Before you start your general practice placements, you need to complete certain mandatory hospital rotations and a paediatric requirement. This ensures you have the clinical skills required to start GP training.
1. You can apply for GP training before you have completed your hospital training
Both colleges require you to complete mandatory hospital rotations to meet your training and fellowship requirements. However, you can apply for GP training as early as your intern year (also called postgraduate year one or PGY1) to begin training the following year.
This means you can start training as soon as you achieve general registration. The advantage of applying early is that you can secure your training place, and then work on meeting the prerequisite training needed to start your GP placements. However, there is a downside to applying early. It means you can only do one more year of hospital training (unless you do specialised training before you start your GP terms). Some doctors like to gain a diversity of hospital experience before they move into general practice.
2. You need to complete mandatory rotations and the paediatric requirement before you start your GP placements.
While you can apply for GP training prior to completing your hospital rotations, you need to have completed your mandatory hospital rotations before commencing GP training with GPTQ or any other RTO.
This means you’ll need to have completed a minimum of 12 months post-intern hospital training in an accredited Australian hospital. You’ll also need to have completed both the mandatory rotations and the paediatric requirement to meet the fellowship requirements of RACGP and/or ACRRM.
3. Both colleges share some mandatory rotations
The rotations you need to do will depend on the college where you’re completing your Fellowship. Both, the RACGP and ACRRM, require you to complete certain rotations to attain fellowship — and these are the same requirements for any intern to gain general medical registration. These are: General Medicine, General Surgery, and Emergency Medicine. You also need to complete a paediatric rotation or meet the paediatric requirement via other options, as explained in the next point.
4. You need to meet the paediatric requirement for both colleges: there are different ways to do this
As a GP, you will see a lot of kids and young people. Both RACGP and ACRRM Fellowships require you to complete a paediatric term or component experience to qualify for GP training. This can be a full term in paediatrics or paediatric ED, or a combination of options that are dependent upon whether you are training for an RACGP or ACRRM fellowship. These options are outlined on our prerequisite training page. You can also find out more by reading the RACGP paediatric policy framework or the ACRRM fellowship handbook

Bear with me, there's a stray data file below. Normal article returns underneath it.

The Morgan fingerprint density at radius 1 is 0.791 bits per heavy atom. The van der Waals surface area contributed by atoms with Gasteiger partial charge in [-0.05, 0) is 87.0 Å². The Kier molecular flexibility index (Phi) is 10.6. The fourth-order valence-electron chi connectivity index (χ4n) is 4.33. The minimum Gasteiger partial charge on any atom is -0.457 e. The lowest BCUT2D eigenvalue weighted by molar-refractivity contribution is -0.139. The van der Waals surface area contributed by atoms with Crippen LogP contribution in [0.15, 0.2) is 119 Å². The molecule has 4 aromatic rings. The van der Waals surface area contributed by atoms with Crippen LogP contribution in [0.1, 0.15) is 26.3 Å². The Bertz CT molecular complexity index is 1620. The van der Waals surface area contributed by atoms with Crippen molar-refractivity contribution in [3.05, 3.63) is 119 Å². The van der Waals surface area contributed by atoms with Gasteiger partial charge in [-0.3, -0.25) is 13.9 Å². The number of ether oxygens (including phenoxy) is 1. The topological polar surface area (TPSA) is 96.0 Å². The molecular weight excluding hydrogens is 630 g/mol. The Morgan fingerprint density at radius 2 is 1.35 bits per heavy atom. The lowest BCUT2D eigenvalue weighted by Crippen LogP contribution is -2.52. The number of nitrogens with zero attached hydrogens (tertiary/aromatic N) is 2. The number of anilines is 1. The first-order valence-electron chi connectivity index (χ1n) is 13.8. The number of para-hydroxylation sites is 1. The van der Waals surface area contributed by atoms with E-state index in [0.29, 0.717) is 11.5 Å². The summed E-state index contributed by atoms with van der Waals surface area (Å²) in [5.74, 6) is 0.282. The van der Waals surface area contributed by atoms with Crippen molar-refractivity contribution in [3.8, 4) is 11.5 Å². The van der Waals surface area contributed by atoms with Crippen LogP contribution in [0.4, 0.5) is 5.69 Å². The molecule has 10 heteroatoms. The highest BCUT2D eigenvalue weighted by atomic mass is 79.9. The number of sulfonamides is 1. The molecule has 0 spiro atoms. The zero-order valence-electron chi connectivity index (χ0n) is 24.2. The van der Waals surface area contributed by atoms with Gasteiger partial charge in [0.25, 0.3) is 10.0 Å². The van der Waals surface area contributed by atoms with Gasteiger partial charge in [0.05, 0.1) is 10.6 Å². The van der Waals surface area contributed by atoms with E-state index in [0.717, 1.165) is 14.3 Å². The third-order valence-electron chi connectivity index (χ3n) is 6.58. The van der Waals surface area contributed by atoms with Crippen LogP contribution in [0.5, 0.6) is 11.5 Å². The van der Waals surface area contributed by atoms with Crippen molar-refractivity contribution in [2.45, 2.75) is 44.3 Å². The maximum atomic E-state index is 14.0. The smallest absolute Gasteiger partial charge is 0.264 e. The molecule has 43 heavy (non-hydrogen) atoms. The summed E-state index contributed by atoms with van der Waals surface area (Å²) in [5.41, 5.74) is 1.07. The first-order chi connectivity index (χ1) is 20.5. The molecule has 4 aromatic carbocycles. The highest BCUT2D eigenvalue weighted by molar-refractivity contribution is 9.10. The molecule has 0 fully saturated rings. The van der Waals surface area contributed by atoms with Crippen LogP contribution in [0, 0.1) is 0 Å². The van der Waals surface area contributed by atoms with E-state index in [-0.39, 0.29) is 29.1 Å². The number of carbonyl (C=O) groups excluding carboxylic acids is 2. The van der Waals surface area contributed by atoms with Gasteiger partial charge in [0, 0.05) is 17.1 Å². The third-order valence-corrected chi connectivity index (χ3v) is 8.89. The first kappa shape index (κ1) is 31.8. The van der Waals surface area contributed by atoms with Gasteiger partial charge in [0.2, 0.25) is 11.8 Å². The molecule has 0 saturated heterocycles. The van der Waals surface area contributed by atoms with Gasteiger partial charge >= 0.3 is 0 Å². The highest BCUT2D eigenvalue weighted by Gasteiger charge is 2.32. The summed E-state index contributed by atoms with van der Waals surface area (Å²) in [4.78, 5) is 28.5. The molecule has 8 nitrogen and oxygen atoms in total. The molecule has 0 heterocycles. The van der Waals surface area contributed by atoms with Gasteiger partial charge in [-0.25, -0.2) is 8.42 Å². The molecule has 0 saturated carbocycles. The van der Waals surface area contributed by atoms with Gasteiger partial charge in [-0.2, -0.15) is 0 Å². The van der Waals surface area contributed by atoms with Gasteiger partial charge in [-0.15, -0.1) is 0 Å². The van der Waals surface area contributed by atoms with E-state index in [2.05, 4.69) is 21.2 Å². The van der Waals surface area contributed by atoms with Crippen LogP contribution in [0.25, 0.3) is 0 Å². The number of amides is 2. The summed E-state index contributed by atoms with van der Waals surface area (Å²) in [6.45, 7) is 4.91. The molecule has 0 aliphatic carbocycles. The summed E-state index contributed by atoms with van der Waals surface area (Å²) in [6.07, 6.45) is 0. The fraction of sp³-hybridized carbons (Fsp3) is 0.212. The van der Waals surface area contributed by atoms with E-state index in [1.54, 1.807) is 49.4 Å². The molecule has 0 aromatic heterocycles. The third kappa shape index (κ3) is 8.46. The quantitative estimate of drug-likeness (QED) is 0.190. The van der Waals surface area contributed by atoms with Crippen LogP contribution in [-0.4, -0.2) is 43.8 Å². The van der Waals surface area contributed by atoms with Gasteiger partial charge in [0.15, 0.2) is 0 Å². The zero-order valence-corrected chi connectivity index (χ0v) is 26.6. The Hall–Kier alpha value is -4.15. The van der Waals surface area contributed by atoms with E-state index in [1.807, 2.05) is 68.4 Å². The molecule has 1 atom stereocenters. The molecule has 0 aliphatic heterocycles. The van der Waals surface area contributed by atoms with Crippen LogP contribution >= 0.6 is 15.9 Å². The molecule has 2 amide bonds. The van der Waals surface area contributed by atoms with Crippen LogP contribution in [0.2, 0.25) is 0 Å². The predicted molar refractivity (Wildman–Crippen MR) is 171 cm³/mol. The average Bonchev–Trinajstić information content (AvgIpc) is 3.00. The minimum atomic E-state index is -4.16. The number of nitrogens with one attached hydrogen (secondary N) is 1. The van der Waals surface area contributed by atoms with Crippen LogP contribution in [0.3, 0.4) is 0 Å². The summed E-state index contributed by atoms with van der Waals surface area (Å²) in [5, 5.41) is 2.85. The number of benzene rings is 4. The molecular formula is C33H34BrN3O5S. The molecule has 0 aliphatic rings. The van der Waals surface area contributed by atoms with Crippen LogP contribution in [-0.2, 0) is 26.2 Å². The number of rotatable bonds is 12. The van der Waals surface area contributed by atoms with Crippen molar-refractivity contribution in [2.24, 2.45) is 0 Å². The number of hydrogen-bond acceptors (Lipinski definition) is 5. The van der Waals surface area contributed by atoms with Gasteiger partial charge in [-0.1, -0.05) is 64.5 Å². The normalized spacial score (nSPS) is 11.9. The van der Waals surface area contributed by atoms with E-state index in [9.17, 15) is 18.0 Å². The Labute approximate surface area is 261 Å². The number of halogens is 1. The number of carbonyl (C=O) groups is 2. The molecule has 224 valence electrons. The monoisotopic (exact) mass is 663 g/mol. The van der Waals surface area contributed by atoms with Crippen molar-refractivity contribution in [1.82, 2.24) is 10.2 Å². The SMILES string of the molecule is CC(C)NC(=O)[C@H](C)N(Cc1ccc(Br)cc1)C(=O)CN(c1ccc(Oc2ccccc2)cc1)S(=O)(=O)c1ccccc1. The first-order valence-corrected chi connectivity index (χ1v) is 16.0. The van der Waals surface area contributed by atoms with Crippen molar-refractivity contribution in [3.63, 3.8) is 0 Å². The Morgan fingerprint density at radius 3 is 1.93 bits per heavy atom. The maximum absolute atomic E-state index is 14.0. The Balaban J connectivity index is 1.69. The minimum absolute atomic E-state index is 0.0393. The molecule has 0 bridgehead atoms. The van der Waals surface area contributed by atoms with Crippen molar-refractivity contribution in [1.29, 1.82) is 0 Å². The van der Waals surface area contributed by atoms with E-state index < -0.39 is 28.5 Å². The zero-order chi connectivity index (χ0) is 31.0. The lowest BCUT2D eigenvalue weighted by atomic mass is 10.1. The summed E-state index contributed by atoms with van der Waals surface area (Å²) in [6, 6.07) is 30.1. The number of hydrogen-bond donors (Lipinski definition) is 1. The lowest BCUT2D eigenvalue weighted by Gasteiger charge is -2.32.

5. There are additional mandatory rotations that RACGP and ACRRM require
For an RACGP Fellowship, you’ll need to complete another three rotations relevant to general practice. Your options include: Accident and Emergency (for a second round in this discipline), Anaesthetics, Dermatology, ENT, General Medicine (for a second round in this discipline), Geriatrics, Infectious diseases, Obstetrics and gynaecology, Opthalmology, Orthopaedics, Psychiatry, Rehabilitation, and Urology.
For an ACRRM Fellowship, you’ll need to complete additional rotations in obstetrics and gynaecology, and anaesthetics.
Plus, you can also choose from: Aged Care, Emergency Medicine, Intensive Care, Rehabilitation, Palliative Care, and Psychiatry.
6. Your hospital training is a unique opportunity to learn
Your hospital training is a rare time in your career where you can learn clinical skills first-hand from specialists. Use this time as an opportunity to equip yourself with the experience you think will help you down the track.
For the last four years, Dr Matthew French, GP and Medical Educator, has been located at Beaudesert, practising primarily in the Beaudesert Hospital, including community-based medicine, hospital-based emergency and anaesthetics, and ward rounds.
“Throughout medical school I loved every term. That continued throughout my junior doctor training,” says Matthew. “I learnt early in my junior doctor training that I need not limit myself to a specialty and I could still pursue excellence in general practice.”